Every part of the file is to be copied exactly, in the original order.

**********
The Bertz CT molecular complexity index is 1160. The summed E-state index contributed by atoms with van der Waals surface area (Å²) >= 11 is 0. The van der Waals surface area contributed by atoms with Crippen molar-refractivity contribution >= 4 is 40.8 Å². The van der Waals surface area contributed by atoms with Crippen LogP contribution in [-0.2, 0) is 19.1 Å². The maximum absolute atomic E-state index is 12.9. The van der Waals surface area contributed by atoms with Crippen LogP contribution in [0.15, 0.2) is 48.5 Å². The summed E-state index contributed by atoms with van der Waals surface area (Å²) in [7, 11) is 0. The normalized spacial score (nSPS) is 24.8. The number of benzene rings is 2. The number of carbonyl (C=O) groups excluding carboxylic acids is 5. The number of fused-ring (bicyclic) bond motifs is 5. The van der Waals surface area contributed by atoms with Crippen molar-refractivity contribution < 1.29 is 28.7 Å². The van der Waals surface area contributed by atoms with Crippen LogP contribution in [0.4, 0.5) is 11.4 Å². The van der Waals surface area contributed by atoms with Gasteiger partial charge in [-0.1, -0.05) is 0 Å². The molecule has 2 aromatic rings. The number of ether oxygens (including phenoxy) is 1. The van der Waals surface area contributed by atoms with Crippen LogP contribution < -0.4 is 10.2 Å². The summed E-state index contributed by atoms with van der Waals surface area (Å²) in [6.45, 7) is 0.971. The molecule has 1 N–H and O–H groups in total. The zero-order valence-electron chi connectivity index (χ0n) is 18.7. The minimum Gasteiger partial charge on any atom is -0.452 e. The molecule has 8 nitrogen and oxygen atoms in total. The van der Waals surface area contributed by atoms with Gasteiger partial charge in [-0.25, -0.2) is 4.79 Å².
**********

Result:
The Bertz CT molecular complexity index is 1160. The summed E-state index contributed by atoms with van der Waals surface area (Å²) >= 11 is 0. The van der Waals surface area contributed by atoms with Crippen molar-refractivity contribution >= 4 is 40.8 Å². The van der Waals surface area contributed by atoms with Crippen LogP contribution in [-0.2, 0) is 19.1 Å². The maximum absolute atomic E-state index is 12.9. The van der Waals surface area contributed by atoms with Crippen LogP contribution in [0.15, 0.2) is 48.5 Å². The summed E-state index contributed by atoms with van der Waals surface area (Å²) in [7, 11) is 0. The normalized spacial score (nSPS) is 24.8. The number of benzene rings is 2. The number of carbonyl (C=O) groups excluding carboxylic acids is 5. The number of fused-ring (bicyclic) bond motifs is 5. The van der Waals surface area contributed by atoms with Crippen molar-refractivity contribution < 1.29 is 28.7 Å². The van der Waals surface area contributed by atoms with Crippen LogP contribution in [0.4, 0.5) is 11.4 Å². The van der Waals surface area contributed by atoms with Gasteiger partial charge in [-0.1, -0.05) is 0 Å². The molecule has 2 aromatic rings. The number of ether oxygens (including phenoxy) is 1. The van der Waals surface area contributed by atoms with Crippen LogP contribution < -0.4 is 10.2 Å². The summed E-state index contributed by atoms with van der Waals surface area (Å²) in [6.45, 7) is 0.971. The molecule has 1 N–H and O–H groups in total. The zero-order valence-electron chi connectivity index (χ0n) is 18.7. The minimum Gasteiger partial charge on any atom is -0.452 e. The molecule has 8 nitrogen and oxygen atoms in total. The van der Waals surface area contributed by atoms with Gasteiger partial charge in [-0.25, -0.2) is 4.79 Å².